An updated version of this list, keeping the same projects but adding more dollar figures, has been posted to the district’s Dept. of General Services webpage under the link “Measure A Capital Projects.”
Does this mean that the district is committed to these projects under Measure A? Peralta Chief Financial Officer Tom Smith was out of the office this week and Peralta General Counsel Thuy Nguyen was out on maternity leave, but another trustee, Cy Gulassa, seems to think it the district is committed.
“My understanding is that we were endorsing that [itemized list] as a requirement of the bond referendum” during the Feb. 28 trustee meeting, Gulassa said this week in a telephone interview. “That’s what I thought we voted on.”
Gulassa added that several trustees, including himself and Yuen, “had expressed concern that the district did not have such a list” in the days immediately preceding the Feb. 28 meeting. “I wasn’t happy with everything that was on the list. But I was happy that they came up with a list.”
Gulassa said that he wished that Peralta had come up with “an itemized list with comprehensive guidelines on how the money was to be spent and how it fit into the district priorities” such as he said was produced by the Foothill-DeAnza Community College District for a recent Proposition 39 bond measure.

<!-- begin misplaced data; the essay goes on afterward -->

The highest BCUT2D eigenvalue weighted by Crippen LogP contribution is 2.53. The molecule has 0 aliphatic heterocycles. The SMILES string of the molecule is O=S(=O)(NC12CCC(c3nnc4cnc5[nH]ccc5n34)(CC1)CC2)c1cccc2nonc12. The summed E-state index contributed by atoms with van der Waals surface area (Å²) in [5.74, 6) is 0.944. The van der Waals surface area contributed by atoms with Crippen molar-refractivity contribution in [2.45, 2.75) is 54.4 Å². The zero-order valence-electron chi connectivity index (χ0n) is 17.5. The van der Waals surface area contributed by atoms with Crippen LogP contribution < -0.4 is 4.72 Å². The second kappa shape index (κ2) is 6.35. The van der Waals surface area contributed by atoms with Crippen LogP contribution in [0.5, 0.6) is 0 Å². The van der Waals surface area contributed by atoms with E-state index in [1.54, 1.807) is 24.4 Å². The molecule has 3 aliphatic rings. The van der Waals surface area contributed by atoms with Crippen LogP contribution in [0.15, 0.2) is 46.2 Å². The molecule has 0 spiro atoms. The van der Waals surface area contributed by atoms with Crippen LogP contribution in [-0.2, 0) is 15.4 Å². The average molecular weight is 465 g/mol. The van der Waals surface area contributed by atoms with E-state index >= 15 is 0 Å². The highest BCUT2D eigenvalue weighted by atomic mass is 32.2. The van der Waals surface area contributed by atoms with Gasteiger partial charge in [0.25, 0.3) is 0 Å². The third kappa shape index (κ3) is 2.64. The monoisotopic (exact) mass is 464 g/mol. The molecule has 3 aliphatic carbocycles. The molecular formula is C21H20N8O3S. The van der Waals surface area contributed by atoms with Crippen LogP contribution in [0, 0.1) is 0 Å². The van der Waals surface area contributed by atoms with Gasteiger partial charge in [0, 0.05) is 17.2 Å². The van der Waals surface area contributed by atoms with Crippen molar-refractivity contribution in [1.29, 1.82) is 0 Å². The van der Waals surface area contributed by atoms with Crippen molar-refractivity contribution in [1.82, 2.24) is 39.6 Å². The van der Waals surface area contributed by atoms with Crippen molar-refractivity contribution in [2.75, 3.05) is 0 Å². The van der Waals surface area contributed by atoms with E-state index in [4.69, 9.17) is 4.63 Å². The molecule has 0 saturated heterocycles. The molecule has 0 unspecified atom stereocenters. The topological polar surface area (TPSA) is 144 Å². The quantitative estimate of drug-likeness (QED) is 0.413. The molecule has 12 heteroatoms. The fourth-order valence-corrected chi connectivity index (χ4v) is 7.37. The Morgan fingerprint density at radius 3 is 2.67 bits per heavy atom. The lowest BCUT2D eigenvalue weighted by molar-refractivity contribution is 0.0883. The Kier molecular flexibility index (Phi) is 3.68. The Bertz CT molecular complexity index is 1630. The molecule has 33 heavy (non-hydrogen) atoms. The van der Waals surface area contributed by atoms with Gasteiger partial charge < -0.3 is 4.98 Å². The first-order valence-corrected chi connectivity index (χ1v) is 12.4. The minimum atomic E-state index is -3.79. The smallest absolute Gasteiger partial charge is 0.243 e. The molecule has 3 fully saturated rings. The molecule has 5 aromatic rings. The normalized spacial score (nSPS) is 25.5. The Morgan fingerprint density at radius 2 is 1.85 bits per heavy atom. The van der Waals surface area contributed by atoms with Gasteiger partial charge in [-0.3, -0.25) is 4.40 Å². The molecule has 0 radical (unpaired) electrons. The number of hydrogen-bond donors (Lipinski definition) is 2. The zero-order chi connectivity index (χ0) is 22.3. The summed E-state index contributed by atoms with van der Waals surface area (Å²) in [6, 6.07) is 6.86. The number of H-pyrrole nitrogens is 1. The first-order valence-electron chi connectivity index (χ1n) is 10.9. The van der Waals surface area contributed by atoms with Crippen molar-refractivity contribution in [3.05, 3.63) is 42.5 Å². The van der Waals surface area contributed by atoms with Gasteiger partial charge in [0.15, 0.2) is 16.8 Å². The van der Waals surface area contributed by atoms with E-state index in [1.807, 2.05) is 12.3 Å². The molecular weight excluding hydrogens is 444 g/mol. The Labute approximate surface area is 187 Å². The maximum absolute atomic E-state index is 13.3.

Gulassa formerly taught in the Foothill-DeAnza district. Yuen still teaches there.
In addition, both Gulassa and Yuen have endorsed challenger Guillen over incumbent Alona Clifton in the Area 7 trustee race.
If trustees did, indeed, approve the itemized construction bond list at the Feb. 28 meeting, California court rulings would suggest that the district is committed to following that list, even if the list itself did not appear on the June ballot.
In a 1979 ruling concerning North Peralta Community College (the college that was housed in the building that originally housed Merritt College), the California Court of Appeals ruled that a bond measure is essentially a contract between a government agency and the voters, with “the resolution by which the bonding entity resolves to submit the issue to [its] electors” being one portion of that contract.
Citing the North Peralta ruling in a recent bond measure case involving the Southern California school district of Hermosa Beach, the Appeals Court ruled that under Prop 39, “neither the state Constitution nor the Education Code requires that the list of specific school facilities projects to be funded through a bond measure be included on the ballot. … The School District satisfied the Constitution’s accountability requirements by preparing and making available the required list of projects.”
There is still confusion whether Peralta trustees actually passed the itemized list at the Feb. 28 meeting, as Gulassa contends, or whether it only approved the more generalized list that later appeared on the June ballot.
Board minutes from the meeting only refer to passage of Resolution 05/06-45. That resolution, as passed out at the meeting on Feb. 28, included an exhibit page for the bond project list which read “the specific college facilities projects to be funded are as follows:” The remainder of the page was left blank.